Be in Ctrl PowerPoint
The purpose of this lesson is to inform you that this behaviour is a crime and to raise awareness of how to protect yourself online, where to find help and support, and to give you Ctrl!
This occurs when someone a young person has only met online asks them to send sexual photos and/or videos or perform sexual acts via webcam. They threaten to post the images or videos on the internet or share them with friends/family if the young person doesn’t send more images or pay money.
The purpose of this lesson is to recognise this behaviour is a crime and to raise awareness of how to protect yourself online and where to find help and support.
This activity will allow students to explore the language surrounding this topic and introduce what is involved in the crime and how young people are targeted by offenders. Ask students to complete the worksheet individually, then share/update their responses with their neighbour.
Online communication is how people communicate with each other using the internet, and includes email, messaging apps, forums, chat rooms and social networking sites.
Online Sexual Exploitation is when young people are persuaded or forced to send or post sexual images of themselves, take part in sexual acts via a webcam or smartphone, or have sexual conversations by text or online.
The person who persuades or forces a young person to do this may be looking for sexual material or money.
When someone a young person has only met online has sexual photos/videos of a young person, they may demand more photos/videos or money, and threaten to post the images online or share them with friends/family if the young person doesn’t do as they say.
Someone a young person has only met online threatens to post sexual images of the young person online because they want to receive more explicit photos/ videos or they want the young person to pay them money not to post the images.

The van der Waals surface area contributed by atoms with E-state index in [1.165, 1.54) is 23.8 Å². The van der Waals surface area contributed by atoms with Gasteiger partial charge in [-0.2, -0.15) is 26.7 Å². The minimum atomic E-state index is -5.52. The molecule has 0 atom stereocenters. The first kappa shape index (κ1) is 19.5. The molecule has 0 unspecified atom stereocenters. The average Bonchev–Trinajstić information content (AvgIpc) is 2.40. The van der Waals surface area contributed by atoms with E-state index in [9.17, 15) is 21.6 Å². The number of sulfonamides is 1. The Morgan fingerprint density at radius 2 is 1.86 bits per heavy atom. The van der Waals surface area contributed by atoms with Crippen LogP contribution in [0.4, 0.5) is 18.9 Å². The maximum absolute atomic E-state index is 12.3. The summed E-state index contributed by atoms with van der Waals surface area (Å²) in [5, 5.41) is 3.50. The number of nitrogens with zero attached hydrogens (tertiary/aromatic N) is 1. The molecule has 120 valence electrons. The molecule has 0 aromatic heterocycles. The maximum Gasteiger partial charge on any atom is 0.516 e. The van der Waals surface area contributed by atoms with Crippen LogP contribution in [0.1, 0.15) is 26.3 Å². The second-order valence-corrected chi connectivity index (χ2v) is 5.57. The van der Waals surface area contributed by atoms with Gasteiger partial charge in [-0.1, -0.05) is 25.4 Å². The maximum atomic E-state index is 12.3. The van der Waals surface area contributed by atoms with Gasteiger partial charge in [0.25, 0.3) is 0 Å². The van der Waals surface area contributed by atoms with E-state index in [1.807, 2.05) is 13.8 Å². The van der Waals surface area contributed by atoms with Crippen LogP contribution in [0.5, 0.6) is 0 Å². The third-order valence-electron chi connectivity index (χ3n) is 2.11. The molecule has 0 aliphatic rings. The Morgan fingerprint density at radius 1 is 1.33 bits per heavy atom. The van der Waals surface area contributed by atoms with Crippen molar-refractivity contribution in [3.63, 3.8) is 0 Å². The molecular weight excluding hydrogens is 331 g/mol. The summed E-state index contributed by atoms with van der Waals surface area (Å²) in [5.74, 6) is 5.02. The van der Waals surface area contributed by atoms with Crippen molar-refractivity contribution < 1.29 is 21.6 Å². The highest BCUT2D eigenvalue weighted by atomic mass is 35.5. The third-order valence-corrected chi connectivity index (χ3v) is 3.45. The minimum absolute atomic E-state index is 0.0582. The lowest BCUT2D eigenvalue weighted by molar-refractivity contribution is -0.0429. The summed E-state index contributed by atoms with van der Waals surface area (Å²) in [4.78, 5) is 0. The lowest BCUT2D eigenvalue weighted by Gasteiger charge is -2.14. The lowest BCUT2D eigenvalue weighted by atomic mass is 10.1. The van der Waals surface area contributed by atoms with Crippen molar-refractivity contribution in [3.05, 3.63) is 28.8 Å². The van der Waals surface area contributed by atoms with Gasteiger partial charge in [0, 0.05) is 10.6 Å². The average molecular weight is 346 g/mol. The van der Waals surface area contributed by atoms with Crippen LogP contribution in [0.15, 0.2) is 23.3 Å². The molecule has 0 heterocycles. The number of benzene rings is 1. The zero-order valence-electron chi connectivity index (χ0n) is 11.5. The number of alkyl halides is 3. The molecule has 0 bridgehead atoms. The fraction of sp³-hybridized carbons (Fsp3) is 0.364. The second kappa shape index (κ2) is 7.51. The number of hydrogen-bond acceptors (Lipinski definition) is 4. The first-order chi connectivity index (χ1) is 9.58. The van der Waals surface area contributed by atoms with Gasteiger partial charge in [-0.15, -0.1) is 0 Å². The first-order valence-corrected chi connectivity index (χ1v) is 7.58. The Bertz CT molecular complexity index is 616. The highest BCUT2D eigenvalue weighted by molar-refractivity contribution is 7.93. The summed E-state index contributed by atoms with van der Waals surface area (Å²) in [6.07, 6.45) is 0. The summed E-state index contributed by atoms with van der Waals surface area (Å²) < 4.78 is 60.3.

This video tells the story of Anna and George who were both affected by the crime of online sexual coercion and extortion.
This activity will allow students to discuss how Anna and George could have protected themselves online and highlight how they compromised their safety and wellbeing. The activity will also encourage students to discuss where Anna and George could have accessed help and support. The final question emphasises the criminality of this behaviour.
Ask students to complete the worksheet in their groups and when they have finished take whole-class feedback. Ask one group for feedback on how Anna could have protected herself online, then ask the other groups if they have anything else to add. Ask another group for feedback on how George could have protected himself online, then ask the other groups if they have anything else to add.
Ask another group for feedback on what the key message from the Gardai is, then ask the other groups if they have anything else to add.
Provide further feedback on how young people can protect themselves online and where to access help and support using slides 9-11.
Be In: No.1 Control – No regrets – Keep control of what you share online and with whom. A person you only know online may not be what they claim to be. Anything you send to someone, post online or do over a webcam can be saved/recorded without your knowledge. These images can then be shared anywhere and with anyone.